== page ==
“Despite the fact Lord Krishna grows from childhood to boyhood and from boyhood to youth, astonishingly enough He never ages beyond youth. At the time of the Battle of Kurukshetra, He had many grandchildren at home; or, in other words, He had sufficiently aged by material calculations. Still He looked just like a young man twenty or twenty-five years old.” (Shrila Prabhupada, Bhagavad-gita, 4.6 Purport)
Can God be a person? Is it possible for Him to have an identifiable form, where His appearance is similar to our concept of a regular person? Is it possible to then direct worship to that specific form, where there is association through thoughts, words and deeds? Vedic teachings answer “yes” to these questions, and the affirmation has a significant impact on the style of worship.
Religion should not be dry and tasteless. It should not be about dressing up in uncomfortable clothes and staying serious throughout the day. Most importantly, it should not be rooted in fear. Just like the massive Govardhana Hill that was lifted to act as an umbrella to provide protection to the innocent residents of a farm community a long time ago, the Divine should be the Supreme Shelter. It is understandable to have fear outside of spiritual life, but the association of the origin of the creation should remove all fears.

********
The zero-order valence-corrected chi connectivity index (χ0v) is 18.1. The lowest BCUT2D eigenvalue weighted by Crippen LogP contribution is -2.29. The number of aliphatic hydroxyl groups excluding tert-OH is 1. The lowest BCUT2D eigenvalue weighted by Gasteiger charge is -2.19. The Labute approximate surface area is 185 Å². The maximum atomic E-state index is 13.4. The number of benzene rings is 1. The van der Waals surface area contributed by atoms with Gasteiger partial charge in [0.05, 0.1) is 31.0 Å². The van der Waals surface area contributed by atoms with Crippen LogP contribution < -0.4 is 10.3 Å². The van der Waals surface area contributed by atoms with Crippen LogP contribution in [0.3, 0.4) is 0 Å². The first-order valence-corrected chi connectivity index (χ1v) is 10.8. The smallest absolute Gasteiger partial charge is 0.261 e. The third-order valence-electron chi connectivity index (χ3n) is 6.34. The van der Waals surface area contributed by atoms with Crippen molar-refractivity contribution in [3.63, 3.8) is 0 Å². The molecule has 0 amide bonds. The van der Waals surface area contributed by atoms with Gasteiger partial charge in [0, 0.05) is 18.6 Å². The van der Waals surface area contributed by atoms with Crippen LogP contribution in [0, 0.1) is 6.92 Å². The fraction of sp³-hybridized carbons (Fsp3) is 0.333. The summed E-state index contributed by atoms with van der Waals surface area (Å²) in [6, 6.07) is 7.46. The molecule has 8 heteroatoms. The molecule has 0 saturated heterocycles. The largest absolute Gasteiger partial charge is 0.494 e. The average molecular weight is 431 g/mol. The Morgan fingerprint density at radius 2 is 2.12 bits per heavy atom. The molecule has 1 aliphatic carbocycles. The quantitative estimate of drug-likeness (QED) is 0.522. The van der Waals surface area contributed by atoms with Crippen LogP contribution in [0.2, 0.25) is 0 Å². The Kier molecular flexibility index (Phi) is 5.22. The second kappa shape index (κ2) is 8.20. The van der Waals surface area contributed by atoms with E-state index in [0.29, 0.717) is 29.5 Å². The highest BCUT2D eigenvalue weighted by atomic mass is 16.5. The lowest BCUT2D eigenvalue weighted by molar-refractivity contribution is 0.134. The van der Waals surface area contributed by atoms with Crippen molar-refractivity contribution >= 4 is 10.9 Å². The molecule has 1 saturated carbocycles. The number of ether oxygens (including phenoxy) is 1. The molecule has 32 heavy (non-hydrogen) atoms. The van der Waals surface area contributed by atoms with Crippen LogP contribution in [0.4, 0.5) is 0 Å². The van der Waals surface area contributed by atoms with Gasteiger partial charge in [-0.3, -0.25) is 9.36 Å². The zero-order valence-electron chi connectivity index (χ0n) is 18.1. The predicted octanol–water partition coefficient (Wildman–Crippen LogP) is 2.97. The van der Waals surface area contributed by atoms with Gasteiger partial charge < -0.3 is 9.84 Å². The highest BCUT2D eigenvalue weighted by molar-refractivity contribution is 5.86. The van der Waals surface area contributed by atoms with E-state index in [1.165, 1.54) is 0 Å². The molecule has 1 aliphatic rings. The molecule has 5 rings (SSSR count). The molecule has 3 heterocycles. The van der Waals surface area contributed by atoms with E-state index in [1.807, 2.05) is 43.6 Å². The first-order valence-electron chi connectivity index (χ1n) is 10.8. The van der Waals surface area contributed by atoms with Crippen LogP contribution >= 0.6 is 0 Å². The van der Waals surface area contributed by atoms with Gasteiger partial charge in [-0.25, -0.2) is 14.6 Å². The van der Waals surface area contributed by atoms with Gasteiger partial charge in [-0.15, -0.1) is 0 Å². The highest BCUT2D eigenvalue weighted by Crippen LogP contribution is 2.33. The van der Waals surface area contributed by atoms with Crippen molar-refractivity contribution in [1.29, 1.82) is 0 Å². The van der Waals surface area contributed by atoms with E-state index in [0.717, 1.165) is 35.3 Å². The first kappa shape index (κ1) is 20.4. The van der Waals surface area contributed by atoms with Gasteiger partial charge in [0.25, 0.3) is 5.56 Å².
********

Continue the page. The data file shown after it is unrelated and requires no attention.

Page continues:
Others will say that God cannot be a person. “To think that God can be identified as such is foolish,” they will chide. But upon analyzing the features of the Supreme Lord, as He is identified in the Vedic tradition, we see that He indeed can be a person. His features prove that He is the Supreme Person, unlike any other that we’ve met. He is similar to us in quality, but the potential quantitative output of those qualities is vastly superior. He gets many names, including Krishna, which means “all-attractive.” Krishna’s behavior and transcendental qualities validate that He is indeed God the person.
1. He is not old.
As we get older, things start to slow down. We no longer can eat whatever we want. We don’t look as beautiful. Wrinkles enter the face, hair on the head begins to fade, and injury and disease appear more frequently. In paintings of God found in traditions outside of the Vedas, we see the Supreme as an old man. He has a beard and a serious look on His face, as He observes what is happening on earth with disapproval.